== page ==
This past Tuesday, the final Nevada Listening Tour of Nevada Recovers, hosted by Governor Steve Sisolak and Nevada Treasurer Zach Conine, rounded out 123 tours that criss-crossed the state. These tours were designed to ask Nevadans, organizations and city governments to highlight the problems that plagued their communities and solicited solutions to these problems, paid for by $6.7 billion in federal funding provided by the American Rescue Plan Act. Over 2500 proposals were submitted by various individuals, local governments, state agencies, consultants, and organizations.
Sisolak stated: “It’s not money that we can rely on to come into our state year after year. That’s why we must be smart on how we use these funds. It’s a once-in-a-lifetime opportunity to invest into the Nevada that we want.”
Issues like affordable housing, food insecurity, child care assistance and lack of access to health care were the top four concerns which Sisolak confirmed “we already knew existed.”
These events included presentations to local governments, which Conine called, “the largest public engagement process in our state’s history.” He added this federal infusion was, “a once-in-a-generation opportunity demanded a once-in-a-generation effort. We have this opportunity and with it we have a sacred obligation to ensure that these dollars are invested as effectively as possible. To accomplish this, we needed to get ideas directly from communities so we could make sure the funds help the greatest number of people, especially those with the highest needs.”
Conine also warned that the amount of the proposals vastly exceeded the funds. The $6.7 billion “represents the largest one-time infusion in Nevada’s history, but it won’t fix every area of systemic underinvestment. It’s also massively complex and represents dollars that went directly to the state as well as cities, counties, tribal governments, the school districts, higher education and more than 100 separate programmatic buckets with thousands of pages of guidance.”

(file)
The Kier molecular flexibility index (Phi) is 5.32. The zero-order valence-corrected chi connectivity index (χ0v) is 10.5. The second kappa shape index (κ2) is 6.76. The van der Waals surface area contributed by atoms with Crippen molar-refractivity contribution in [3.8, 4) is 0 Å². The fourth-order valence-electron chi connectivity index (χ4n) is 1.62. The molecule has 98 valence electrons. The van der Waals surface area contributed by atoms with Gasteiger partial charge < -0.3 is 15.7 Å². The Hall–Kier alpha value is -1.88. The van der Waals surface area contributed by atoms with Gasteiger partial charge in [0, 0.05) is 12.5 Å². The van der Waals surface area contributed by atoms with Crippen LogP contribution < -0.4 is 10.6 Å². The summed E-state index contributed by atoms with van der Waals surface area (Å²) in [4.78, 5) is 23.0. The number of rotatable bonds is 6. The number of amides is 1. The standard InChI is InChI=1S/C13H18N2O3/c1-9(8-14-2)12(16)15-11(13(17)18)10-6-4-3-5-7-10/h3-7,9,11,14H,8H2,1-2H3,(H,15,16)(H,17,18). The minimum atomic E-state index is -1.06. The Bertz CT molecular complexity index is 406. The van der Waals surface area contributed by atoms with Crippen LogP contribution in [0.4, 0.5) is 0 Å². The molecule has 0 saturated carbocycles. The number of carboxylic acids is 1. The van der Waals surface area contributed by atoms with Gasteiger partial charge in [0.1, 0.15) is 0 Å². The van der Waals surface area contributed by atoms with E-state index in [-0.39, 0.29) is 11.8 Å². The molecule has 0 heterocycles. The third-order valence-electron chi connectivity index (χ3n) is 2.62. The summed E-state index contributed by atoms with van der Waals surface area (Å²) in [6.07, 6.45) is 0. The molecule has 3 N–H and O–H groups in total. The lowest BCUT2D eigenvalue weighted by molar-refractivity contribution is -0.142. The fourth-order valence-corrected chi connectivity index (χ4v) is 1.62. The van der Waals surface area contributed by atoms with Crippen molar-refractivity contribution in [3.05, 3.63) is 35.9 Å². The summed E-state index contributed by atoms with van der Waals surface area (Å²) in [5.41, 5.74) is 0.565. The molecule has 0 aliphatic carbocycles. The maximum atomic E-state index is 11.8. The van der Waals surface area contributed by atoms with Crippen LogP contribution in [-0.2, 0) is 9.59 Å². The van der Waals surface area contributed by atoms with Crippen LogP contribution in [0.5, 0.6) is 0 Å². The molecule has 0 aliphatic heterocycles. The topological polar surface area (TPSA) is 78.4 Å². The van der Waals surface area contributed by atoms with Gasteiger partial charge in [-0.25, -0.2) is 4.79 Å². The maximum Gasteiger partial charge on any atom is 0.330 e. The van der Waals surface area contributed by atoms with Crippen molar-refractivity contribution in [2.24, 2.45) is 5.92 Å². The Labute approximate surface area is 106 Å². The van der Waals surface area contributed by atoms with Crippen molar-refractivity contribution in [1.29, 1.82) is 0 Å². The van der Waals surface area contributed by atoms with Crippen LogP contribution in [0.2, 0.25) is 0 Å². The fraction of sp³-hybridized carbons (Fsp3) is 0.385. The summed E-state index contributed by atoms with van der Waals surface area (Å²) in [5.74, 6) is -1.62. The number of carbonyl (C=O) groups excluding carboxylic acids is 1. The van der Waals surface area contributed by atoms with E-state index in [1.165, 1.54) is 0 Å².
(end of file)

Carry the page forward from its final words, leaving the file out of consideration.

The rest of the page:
Sisolak added: “Our nonprofits need help providing critical relief to our communities,” Sisolak said. “Our families need help with child care, with jobs and with housing. Our small businesses need help with the sacrifices that they’ve had to make. These are the kinds of investments Nevadans deserve as we get out of this pandemic.”
Some ARP funds have already been allocated. The State’s general fund will receive $2.7 billion and local governments were allocated $1.04 billion. $134 million has been designated for infrastructure, $338 million for housing, $1.7 billion for K-12 education and $23 million for food assistance.
The federal funds must be allocated by December 2024 and spent by December 31, 2026.
A special session of the legislature for redistricting is expected mid-November and our sources have confirmed that the special session will also include how and where these ARP funds will be allocated and spent.
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